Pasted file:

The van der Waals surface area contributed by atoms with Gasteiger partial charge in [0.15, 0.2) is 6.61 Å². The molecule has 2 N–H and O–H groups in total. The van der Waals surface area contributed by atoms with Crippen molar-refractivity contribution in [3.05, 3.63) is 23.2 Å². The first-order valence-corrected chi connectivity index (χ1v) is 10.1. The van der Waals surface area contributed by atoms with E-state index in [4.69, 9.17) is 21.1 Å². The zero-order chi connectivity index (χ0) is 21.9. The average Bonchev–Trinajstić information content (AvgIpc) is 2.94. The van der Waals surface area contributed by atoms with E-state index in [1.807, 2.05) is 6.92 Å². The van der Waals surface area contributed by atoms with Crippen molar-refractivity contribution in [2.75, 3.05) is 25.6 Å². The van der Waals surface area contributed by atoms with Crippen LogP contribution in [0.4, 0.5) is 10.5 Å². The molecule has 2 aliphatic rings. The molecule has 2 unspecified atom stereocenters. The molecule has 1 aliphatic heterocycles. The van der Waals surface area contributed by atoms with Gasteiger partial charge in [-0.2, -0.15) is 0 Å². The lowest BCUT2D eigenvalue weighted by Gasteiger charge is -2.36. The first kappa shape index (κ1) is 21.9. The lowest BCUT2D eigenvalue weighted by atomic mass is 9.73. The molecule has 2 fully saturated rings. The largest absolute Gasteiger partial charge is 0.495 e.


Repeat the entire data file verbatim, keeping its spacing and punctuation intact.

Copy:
The van der Waals surface area contributed by atoms with Gasteiger partial charge in [0.15, 0.2) is 6.61 Å². The molecule has 2 N–H and O–H groups in total. The van der Waals surface area contributed by atoms with Crippen molar-refractivity contribution in [3.05, 3.63) is 23.2 Å². The first-order valence-corrected chi connectivity index (χ1v) is 10.1. The van der Waals surface area contributed by atoms with E-state index in [4.69, 9.17) is 21.1 Å². The zero-order chi connectivity index (χ0) is 21.9. The average Bonchev–Trinajstić information content (AvgIpc) is 2.94. The van der Waals surface area contributed by atoms with E-state index in [1.807, 2.05) is 6.92 Å². The van der Waals surface area contributed by atoms with Crippen molar-refractivity contribution in [2.75, 3.05) is 25.6 Å². The van der Waals surface area contributed by atoms with Crippen LogP contribution in [0.4, 0.5) is 10.5 Å². The molecule has 2 aliphatic rings. The molecule has 2 unspecified atom stereocenters. The molecule has 1 aliphatic heterocycles. The van der Waals surface area contributed by atoms with Gasteiger partial charge in [-0.2, -0.15) is 0 Å². The lowest BCUT2D eigenvalue weighted by Gasteiger charge is -2.36. The first kappa shape index (κ1) is 21.9. The lowest BCUT2D eigenvalue weighted by atomic mass is 9.73. The molecule has 2 fully saturated rings. The largest absolute Gasteiger partial charge is 0.495 e.